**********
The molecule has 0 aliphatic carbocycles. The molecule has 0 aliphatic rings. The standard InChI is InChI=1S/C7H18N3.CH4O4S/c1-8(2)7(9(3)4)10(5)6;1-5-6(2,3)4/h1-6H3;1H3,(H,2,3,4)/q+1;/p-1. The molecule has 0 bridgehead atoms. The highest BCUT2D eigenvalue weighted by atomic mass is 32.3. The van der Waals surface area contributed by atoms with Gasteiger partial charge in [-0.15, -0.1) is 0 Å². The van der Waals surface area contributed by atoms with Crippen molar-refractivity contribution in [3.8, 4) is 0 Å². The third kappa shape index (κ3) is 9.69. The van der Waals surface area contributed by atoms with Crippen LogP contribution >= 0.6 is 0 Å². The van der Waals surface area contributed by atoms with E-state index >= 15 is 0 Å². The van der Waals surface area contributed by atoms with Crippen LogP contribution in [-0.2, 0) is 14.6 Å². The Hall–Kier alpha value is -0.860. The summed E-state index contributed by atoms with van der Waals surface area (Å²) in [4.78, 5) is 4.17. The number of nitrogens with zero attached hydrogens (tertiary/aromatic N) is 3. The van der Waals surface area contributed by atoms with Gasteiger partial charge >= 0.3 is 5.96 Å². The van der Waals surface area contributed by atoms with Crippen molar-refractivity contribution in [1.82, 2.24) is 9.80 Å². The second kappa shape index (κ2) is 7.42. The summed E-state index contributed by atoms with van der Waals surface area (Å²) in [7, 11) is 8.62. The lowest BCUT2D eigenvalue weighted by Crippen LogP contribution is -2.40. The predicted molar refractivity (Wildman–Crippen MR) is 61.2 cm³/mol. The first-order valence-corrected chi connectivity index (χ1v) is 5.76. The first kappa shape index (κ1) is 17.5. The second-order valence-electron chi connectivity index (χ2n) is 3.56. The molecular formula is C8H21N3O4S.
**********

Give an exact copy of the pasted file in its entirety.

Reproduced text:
The molecule has 0 aliphatic carbocycles. The molecule has 0 aliphatic rings. The standard InChI is InChI=1S/C7H18N3.CH4O4S/c1-8(2)7(9(3)4)10(5)6;1-5-6(2,3)4/h1-6H3;1H3,(H,2,3,4)/q+1;/p-1. The molecule has 0 bridgehead atoms. The highest BCUT2D eigenvalue weighted by atomic mass is 32.3. The van der Waals surface area contributed by atoms with Gasteiger partial charge in [-0.15, -0.1) is 0 Å². The van der Waals surface area contributed by atoms with Crippen molar-refractivity contribution in [3.8, 4) is 0 Å². The third kappa shape index (κ3) is 9.69. The van der Waals surface area contributed by atoms with Crippen LogP contribution >= 0.6 is 0 Å². The van der Waals surface area contributed by atoms with E-state index >= 15 is 0 Å². The van der Waals surface area contributed by atoms with Crippen LogP contribution in [-0.2, 0) is 14.6 Å². The Hall–Kier alpha value is -0.860. The summed E-state index contributed by atoms with van der Waals surface area (Å²) in [4.78, 5) is 4.17. The number of nitrogens with zero attached hydrogens (tertiary/aromatic N) is 3. The van der Waals surface area contributed by atoms with Gasteiger partial charge >= 0.3 is 5.96 Å². The van der Waals surface area contributed by atoms with Crippen molar-refractivity contribution in [1.82, 2.24) is 9.80 Å². The second kappa shape index (κ2) is 7.42. The summed E-state index contributed by atoms with van der Waals surface area (Å²) in [7, 11) is 8.62. The lowest BCUT2D eigenvalue weighted by Crippen LogP contribution is -2.40. The predicted molar refractivity (Wildman–Crippen MR) is 61.2 cm³/mol. The first-order valence-corrected chi connectivity index (χ1v) is 5.76. The first kappa shape index (κ1) is 17.5. The second-order valence-electron chi connectivity index (χ2n) is 3.56. The molecular formula is C8H21N3O4S.